With the expansion of government programs and regulation that the New Deal fostered (to combat the Great Depression in the 1930s), the Supreme Court adjusted its interpretation of the clause (in conjunction with the overarching “Necessary and Proper Clause” that covers all the enumerated powers in Article 8). The adjustment rendered constitutional all laws that dealt with any activity that might have an effect on (or result from) interstate commerce.
That interpretation was affirmed in litigation over the 1964 Civil Rights Act, which prohibited discrimination in privately-owned businesses that had previously been free to deny service to minorities (principally African-Americans and others of color). Thus, the clause had become a vehicle for social change, instead of a means to overcome the incompetence of the original Articles of Incorporation, which had almost sunk the new republic before it had even set sail.
And so things have remained until the passage of this new effort to change the way America deals with health care for its citizens. The issue regarding the Act’s constitutionality goes beyond the Court’s prior interpretation of the Commerce Clause because, instead of denying, restricting or regulating private activity, the Act compels such activity. And that difference is either insignificant or a deal breaker.
It is insignificant if the emphasis on the interpretation of the clause is on whether the activity has an effect on interstate commerce. If that interpretation is adopted by the Court, the Act’s requirement that all Americans purchase health insurance would be constitutional, because those purchases would definitely have an effect on interstate commerce (assuming health care itself is regarded as interstate commerce, as it almost surely would be).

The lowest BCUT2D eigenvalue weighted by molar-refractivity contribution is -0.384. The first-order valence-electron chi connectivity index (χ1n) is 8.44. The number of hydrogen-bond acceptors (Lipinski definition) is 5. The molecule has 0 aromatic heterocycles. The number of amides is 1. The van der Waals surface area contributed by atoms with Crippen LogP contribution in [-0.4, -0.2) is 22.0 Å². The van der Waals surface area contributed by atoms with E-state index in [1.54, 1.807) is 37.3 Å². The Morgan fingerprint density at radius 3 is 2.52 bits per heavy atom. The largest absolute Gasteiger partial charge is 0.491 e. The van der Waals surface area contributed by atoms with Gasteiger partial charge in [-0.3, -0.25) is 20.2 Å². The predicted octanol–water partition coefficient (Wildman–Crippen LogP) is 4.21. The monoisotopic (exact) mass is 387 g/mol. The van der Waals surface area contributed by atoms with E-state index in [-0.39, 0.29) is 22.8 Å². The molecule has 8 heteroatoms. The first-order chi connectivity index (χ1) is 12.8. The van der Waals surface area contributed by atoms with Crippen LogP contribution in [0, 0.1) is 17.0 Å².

But if the emphasis on the interpretation of the clause is instead on activity that has an effect on interstate commerce, then the Act could easily be found to be unconstitutional. Under that interpretation, the lack of activity (i.e., not choosing to purchase health care insurance) would not be covered by the Commerce Clause and the mandate in the Act would fail constitutional muster.
Six courts have already passed judgment on this issue. Four are federal District Courts, which are the trial courts in the federal system, and two are Circuit Courts of Appeal, which are the first level of appeal for review of District Court rulings. Of the ten judges to consider the issue, one appointee of President George W. Bush broke ranks in finding the mandate provision constitutional and one appointee of Bill Clinton found the mandate unconstitutional. The others all followed the positions of their respective parties. (Two District Court decisions found the law unconstitutional; two found it constitutional, and the two Circuit Courts split, one finding it constitutional, one finding it unconstitutional.)
So, what will the nine-member Supreme Court do? The answer probably hinges on Associate Justice Anthony Kennedy (the other eight, four on each side of the issue, being reasonably predictable). And, if past decisions (e.g., Bush v. Gore, which awarded the 2000 presidential election to Mr. Bush, and Citizens United, which declared that corporations are people for purposes of free speech) are a guide, his vote is more likely to fall with the Scalia-Thomas-Roberts-Alito bloc than with the Court’s moderates.
Will the public’s interest thereby be served?
The answer to that question could be the source of a major debate in next year’s presidential campaign.